But what matters more here are the decisions you make—specifically, the decisions you feel you have to make, the ramifications of those decisions on the faceless mob before you, and how easy it is to stop caring. Papers, Please captures the lack of agency in being a bottom-rung Cold War bureaucrat, barring an anachronistic-feeling body-scanning system that wants to link 1982 to the modern TSA. That’s not just too much, it highlights the game’s other proselytizing. It’s better instead to not think about too hard while you’re playing it. Just put your nose down, do what you think you have to, see where it gets you, and then wonder how you got there.

Papers, Please
Developer: 3909
Publisher: 3909
Platforms: Mac, PC
Reviewed on: Mac
Price: $10

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27 Responses to “Simmigration”

  1. Enkidum says:

    This sounds very good for me, but I can’t imagine choosing to pay for it.

    • Girard says:

      PAYpers, Please.

    • TreeRol says:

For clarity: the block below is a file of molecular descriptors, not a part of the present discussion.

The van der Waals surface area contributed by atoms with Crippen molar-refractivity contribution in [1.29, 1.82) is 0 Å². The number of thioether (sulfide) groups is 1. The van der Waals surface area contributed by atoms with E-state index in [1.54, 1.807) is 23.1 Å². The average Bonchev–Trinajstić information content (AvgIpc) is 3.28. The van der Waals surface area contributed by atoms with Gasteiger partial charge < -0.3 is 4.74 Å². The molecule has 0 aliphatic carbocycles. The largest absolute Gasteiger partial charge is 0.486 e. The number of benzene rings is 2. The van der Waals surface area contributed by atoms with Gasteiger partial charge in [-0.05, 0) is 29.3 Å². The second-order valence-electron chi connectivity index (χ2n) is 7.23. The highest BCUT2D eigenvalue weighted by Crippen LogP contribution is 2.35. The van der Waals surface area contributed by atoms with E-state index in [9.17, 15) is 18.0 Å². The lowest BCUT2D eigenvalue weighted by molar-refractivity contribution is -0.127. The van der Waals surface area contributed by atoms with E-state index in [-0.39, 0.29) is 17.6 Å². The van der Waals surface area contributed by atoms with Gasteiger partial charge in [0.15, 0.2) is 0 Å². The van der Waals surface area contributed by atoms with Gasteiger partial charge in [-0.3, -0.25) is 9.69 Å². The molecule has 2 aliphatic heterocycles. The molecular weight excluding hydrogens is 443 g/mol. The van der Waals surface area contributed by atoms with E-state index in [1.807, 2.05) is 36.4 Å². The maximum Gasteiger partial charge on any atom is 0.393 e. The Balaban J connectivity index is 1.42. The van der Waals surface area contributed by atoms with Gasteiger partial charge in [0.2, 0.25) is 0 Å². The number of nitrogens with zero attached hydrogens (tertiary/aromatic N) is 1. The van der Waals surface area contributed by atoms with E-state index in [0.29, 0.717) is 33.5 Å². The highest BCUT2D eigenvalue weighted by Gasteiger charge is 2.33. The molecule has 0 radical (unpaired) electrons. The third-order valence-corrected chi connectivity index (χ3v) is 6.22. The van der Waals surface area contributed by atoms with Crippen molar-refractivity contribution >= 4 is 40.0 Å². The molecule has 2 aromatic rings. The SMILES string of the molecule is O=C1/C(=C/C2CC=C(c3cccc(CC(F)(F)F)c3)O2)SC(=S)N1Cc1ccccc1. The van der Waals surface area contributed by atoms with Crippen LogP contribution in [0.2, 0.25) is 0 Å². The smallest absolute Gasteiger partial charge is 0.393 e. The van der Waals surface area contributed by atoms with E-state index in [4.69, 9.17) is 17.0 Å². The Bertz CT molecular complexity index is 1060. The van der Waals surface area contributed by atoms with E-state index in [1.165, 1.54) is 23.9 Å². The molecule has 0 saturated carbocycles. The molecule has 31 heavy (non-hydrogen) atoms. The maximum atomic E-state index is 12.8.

Seriously, how is this not a browser game being reviewed in Sawbuck Gamer?

    • Electric Dragon says:

      $10? [looks shiftily around] I can let you have it for $1, if you take this package across the border for me. Whatever you do, though, don’t look inside. No names, no pack drill, eh? Nudge, nudge. You scratch my back… One hand washes the other hand….

    • Ferraro says:

      You can play an earlier beta through for free, from  It doesn’t have an ending, but I got some solid entertainment out of it. It was weird when I found myself with my feet up on the desk, one hand behind my head, casually rejecting people who didn’t have the new forms that were only introduced that day. …Then there’s subjecting sad-eyed immigrants to nude searches so you can confirm they’re not smuggling weapons.